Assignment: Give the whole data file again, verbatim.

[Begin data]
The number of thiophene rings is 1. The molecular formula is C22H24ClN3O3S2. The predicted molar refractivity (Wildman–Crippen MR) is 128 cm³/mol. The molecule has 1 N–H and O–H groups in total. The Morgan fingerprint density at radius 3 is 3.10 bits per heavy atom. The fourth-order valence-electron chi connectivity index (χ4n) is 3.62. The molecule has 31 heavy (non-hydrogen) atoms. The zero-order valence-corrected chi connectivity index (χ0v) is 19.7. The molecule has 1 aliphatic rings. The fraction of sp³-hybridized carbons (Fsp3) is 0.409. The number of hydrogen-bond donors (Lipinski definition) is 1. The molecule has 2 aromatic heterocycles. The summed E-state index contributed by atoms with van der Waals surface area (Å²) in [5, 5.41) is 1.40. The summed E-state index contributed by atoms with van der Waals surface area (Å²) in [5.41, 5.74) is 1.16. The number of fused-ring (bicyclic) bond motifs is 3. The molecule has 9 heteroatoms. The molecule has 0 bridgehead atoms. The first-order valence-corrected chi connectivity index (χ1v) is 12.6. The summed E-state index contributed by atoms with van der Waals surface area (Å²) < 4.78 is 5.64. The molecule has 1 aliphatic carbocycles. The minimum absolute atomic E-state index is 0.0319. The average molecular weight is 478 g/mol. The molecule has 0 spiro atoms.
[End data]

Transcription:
The number of thiophene rings is 1. The molecular formula is C22H24ClN3O3S2. The predicted molar refractivity (Wildman–Crippen MR) is 128 cm³/mol. The molecule has 1 N–H and O–H groups in total. The Morgan fingerprint density at radius 3 is 3.10 bits per heavy atom. The fourth-order valence-electron chi connectivity index (χ4n) is 3.62. The molecule has 31 heavy (non-hydrogen) atoms. The zero-order valence-corrected chi connectivity index (χ0v) is 19.7. The molecule has 1 aliphatic rings. The fraction of sp³-hybridized carbons (Fsp3) is 0.409. The number of hydrogen-bond donors (Lipinski definition) is 1. The molecule has 2 aromatic heterocycles. The summed E-state index contributed by atoms with van der Waals surface area (Å²) in [5, 5.41) is 1.40. The summed E-state index contributed by atoms with van der Waals surface area (Å²) in [5.41, 5.74) is 1.16. The number of fused-ring (bicyclic) bond motifs is 3. The molecule has 9 heteroatoms. The molecule has 0 bridgehead atoms. The first-order valence-corrected chi connectivity index (χ1v) is 12.6. The summed E-state index contributed by atoms with van der Waals surface area (Å²) < 4.78 is 5.64. The molecule has 1 aliphatic carbocycles. The minimum absolute atomic E-state index is 0.0319. The average molecular weight is 478 g/mol. The molecule has 0 spiro atoms.